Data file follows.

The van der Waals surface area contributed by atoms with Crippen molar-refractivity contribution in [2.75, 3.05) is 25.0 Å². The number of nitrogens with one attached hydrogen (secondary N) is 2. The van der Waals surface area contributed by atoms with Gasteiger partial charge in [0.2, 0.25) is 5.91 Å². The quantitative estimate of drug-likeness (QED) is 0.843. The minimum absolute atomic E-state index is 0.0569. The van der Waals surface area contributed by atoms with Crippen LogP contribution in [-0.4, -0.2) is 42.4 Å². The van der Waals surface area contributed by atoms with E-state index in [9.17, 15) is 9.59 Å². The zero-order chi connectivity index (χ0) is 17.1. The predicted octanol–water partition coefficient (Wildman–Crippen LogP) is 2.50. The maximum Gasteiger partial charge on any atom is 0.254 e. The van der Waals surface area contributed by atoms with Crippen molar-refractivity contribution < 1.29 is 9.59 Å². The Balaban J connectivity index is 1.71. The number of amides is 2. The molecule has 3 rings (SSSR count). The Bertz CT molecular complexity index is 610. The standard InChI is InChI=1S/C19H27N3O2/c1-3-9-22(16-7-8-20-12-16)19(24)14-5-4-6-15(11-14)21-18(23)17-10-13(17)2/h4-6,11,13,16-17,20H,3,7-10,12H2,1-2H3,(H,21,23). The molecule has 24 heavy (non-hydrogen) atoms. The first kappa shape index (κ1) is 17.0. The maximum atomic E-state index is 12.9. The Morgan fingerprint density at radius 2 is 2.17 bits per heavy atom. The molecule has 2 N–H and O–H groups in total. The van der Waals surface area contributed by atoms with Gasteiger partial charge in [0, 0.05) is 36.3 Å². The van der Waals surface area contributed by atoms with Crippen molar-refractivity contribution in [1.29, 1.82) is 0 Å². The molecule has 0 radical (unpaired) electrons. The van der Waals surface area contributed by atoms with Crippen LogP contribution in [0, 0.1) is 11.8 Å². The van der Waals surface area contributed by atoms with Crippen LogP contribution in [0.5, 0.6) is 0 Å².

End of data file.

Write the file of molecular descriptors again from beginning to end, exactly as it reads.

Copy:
The van der Waals surface area contributed by atoms with Crippen molar-refractivity contribution in [2.75, 3.05) is 25.0 Å². The number of nitrogens with one attached hydrogen (secondary N) is 2. The van der Waals surface area contributed by atoms with Gasteiger partial charge in [0.2, 0.25) is 5.91 Å². The quantitative estimate of drug-likeness (QED) is 0.843. The minimum absolute atomic E-state index is 0.0569. The van der Waals surface area contributed by atoms with Crippen LogP contribution in [-0.4, -0.2) is 42.4 Å². The van der Waals surface area contributed by atoms with E-state index in [9.17, 15) is 9.59 Å². The zero-order chi connectivity index (χ0) is 17.1. The predicted octanol–water partition coefficient (Wildman–Crippen LogP) is 2.50. The maximum Gasteiger partial charge on any atom is 0.254 e. The van der Waals surface area contributed by atoms with Crippen molar-refractivity contribution < 1.29 is 9.59 Å². The Balaban J connectivity index is 1.71. The number of amides is 2. The molecule has 3 rings (SSSR count). The Bertz CT molecular complexity index is 610. The standard InChI is InChI=1S/C19H27N3O2/c1-3-9-22(16-7-8-20-12-16)19(24)14-5-4-6-15(11-14)21-18(23)17-10-13(17)2/h4-6,11,13,16-17,20H,3,7-10,12H2,1-2H3,(H,21,23). The molecule has 24 heavy (non-hydrogen) atoms. The first kappa shape index (κ1) is 17.0. The maximum atomic E-state index is 12.9. The Morgan fingerprint density at radius 2 is 2.17 bits per heavy atom. The molecule has 2 N–H and O–H groups in total. The van der Waals surface area contributed by atoms with Gasteiger partial charge in [0, 0.05) is 36.3 Å². The van der Waals surface area contributed by atoms with Crippen molar-refractivity contribution in [1.29, 1.82) is 0 Å². The molecule has 0 radical (unpaired) electrons. The van der Waals surface area contributed by atoms with Crippen LogP contribution in [0, 0.1) is 11.8 Å². The van der Waals surface area contributed by atoms with Crippen LogP contribution in [0.5, 0.6) is 0 Å².